Myths vs. Realities of the Katana

Myths vs. Realities of the Katana

Katana are popularly conceived of as "the best" swords ever made. While they are certainly effective blades, much of their modern status over other sword types owes more to the entertainment industry than the realities of swordsmithing and combat. The swords, also known as "samurai swords" and loosely defined as curved, single-bladed Japanese swords with blades at least two feet long, have a variety of near-magical properties ascribed to them, often with little explanation given. There are, however, some rationales that are used to provide a basis for the swords' supposed prowess. Though these reasons may sound convincing, by and large, they are either inaccurate or misleading.
First and foremost, it is important to question the base assumption that there can be a single "best" sword, as it ignores the important question, "best at what?" Every sword made and used in every part of the world throughout history was designed in response to unique conditions and made for specific uses. Differences of terrain, available ore, enemy weaponry, armor, mounted or unmounted combat, and numerous other considerations have shaped every sword (and indeed, every weapon) ever made to attempt to be the best possible weapon for the given situation. No single sword design could ever be the overall "best," as any design will fail if placed in conditions far removed from those it was intended for.

Below are some of the most common rationales cited for katana being superior to other sword styles.

Myth: The folded steel and partial heat-treating make them much stronger than other swords.

Reality: Folding or otherwise layering blades and differential tempering (heat-treating the edge but not the spine of the blade) are neither uniquely Japanese techniques nor even actually Japanese in origin. Both techniques spread to Japan from China, where they had been developed and were already in steady use. The same techniques either developed independently or were spread via trade routes in many cultures around the world as a method of solving the universal problem of unhardened steel being too soft to hold an edge well and hardened steel is too brittle to make a whole sword from.

Myth: Their blade curvature is perfectly designed for cutting.
Reality: The curvature of each katana blade may vary substantially, depending on the style, time period and maker. Generally, katana are only slightly curved, but more deeply curved examples are known. The curvature is also by no means unique to the katana, as most sword-making cultures around the world have made curved blades of some variety. It is also important to note that the curvature is a trade-off, relinquishing some of the strengths of a straight sword (such as ease of thrusting) for the extra slicing ability granted by the curve.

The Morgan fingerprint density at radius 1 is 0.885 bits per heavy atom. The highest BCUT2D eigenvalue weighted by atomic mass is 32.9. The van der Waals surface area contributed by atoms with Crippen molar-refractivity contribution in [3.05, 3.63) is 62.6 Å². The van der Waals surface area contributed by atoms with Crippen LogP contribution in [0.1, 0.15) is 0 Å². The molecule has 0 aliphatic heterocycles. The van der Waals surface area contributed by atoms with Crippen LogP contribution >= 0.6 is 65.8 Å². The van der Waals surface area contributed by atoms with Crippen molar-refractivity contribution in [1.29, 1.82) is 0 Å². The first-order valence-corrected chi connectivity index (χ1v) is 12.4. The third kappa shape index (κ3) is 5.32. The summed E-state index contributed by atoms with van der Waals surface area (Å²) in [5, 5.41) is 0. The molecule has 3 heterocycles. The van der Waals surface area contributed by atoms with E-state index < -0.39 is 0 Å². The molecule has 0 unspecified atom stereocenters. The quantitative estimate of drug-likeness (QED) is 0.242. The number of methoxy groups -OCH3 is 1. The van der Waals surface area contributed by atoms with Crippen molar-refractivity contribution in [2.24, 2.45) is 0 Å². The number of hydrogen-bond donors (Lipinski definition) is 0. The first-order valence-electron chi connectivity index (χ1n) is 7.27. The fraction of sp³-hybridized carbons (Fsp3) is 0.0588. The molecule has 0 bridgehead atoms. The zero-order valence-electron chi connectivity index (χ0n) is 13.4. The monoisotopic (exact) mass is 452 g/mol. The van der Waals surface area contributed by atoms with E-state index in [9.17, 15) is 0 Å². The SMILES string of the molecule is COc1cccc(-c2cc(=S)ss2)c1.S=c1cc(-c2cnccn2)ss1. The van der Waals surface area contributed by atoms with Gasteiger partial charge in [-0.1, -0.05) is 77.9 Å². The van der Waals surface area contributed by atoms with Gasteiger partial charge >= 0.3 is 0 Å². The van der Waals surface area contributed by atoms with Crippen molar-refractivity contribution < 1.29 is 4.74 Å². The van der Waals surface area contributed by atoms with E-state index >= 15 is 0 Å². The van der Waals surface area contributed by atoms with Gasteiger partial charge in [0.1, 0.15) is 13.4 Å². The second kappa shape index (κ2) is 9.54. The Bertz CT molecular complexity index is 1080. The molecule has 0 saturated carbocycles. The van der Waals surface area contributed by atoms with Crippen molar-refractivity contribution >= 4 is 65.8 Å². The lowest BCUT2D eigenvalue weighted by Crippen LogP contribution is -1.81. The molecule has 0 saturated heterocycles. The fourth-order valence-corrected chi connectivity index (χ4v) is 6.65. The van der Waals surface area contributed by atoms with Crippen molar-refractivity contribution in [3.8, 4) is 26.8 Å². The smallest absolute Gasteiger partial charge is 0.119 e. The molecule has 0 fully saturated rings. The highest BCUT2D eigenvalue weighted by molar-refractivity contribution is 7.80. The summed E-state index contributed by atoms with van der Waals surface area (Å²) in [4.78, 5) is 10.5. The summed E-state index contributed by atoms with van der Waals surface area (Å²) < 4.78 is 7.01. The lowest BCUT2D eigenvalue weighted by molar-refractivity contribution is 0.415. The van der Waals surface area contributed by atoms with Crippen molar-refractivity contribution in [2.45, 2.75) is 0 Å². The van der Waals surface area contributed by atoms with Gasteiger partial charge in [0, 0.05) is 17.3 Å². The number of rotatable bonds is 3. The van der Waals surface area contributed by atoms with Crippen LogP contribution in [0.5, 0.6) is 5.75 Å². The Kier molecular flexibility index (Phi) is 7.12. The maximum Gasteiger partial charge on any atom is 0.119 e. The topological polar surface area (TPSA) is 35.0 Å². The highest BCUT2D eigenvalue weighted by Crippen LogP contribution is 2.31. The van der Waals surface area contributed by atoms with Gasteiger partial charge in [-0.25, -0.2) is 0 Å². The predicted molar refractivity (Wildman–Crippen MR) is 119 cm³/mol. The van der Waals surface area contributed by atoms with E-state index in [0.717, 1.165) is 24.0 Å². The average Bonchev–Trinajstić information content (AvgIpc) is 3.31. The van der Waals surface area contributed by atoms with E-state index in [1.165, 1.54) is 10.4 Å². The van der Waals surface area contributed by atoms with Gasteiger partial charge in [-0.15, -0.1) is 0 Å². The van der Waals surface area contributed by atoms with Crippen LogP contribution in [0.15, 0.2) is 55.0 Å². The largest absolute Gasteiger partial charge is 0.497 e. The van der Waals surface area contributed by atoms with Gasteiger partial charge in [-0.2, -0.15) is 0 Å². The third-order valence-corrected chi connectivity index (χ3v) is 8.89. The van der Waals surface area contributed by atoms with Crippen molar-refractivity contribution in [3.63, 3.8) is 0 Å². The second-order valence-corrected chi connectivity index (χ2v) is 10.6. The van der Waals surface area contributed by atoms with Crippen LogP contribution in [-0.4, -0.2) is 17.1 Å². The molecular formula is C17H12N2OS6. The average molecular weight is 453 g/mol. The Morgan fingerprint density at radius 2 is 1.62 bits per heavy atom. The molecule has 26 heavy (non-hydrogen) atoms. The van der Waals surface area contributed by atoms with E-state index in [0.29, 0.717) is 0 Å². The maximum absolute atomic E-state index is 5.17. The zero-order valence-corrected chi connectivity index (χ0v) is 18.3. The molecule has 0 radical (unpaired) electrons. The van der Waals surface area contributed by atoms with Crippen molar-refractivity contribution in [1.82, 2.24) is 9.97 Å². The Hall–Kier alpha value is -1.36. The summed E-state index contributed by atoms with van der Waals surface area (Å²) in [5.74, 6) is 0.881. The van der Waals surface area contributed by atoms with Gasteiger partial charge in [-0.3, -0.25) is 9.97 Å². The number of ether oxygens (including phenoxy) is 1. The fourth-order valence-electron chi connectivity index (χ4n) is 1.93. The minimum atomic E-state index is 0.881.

Myth: The convex or "apple-seed" blade profile allows them to cut deeper than others.
Reality: As with blade curvature, the convex blade profile (judged by looking at the sword point-first) is both a trade-off and by no means unique to Japanese blades. There are three basic blade profiles, each used for differing situations, and each found in blades from all over the world: convex, flat, and concave. Convex blades are generally more effective against armor as they resist damage better as well as cutting deeper as the curvature and extra weight helps the slicing action of the blade, but are somewhat more difficult to actually achieve a cut within the first place, as they are effectively duller than other types. Concave blade profiles are easier to cut with and can be much sharper than others, but are much more prone to breaking and not as easy to slice deeply with. Flat blade profiles are essentially a compromise between these two.

Myth: They are much sharper than other cultures' swords.
Reality: This myth is perpetuated in large part due to the modern sword manufacturers themselves. Since there is generally more demand for katana than other historical swords, it is often easier to find sharp, well-made katana than a similarly high-quality English or Chinese sword, leading to the misinterpretation that duller blades were historically common in these cultures, when in reality sword sharpness was relatively consistent around the world.

Myth: They were produced with better steel.
Reality: Japan has never been home to large, high-quality deposits of iron ore, making the widespread production of steel fit for swords problematic. Japanese smiths were able to compensate for this through careful smelting, but high-quality steel was very expensive. This led to one area in which katana historically truly have excelled: craftsmanship. With little steel to waste and a higher incentive to prevent imperfections that could lead to sword breakage, Japanese swordsmiths historically focused more on perfecting each blade than did smiths in countries where a broken sword could easily be replaced.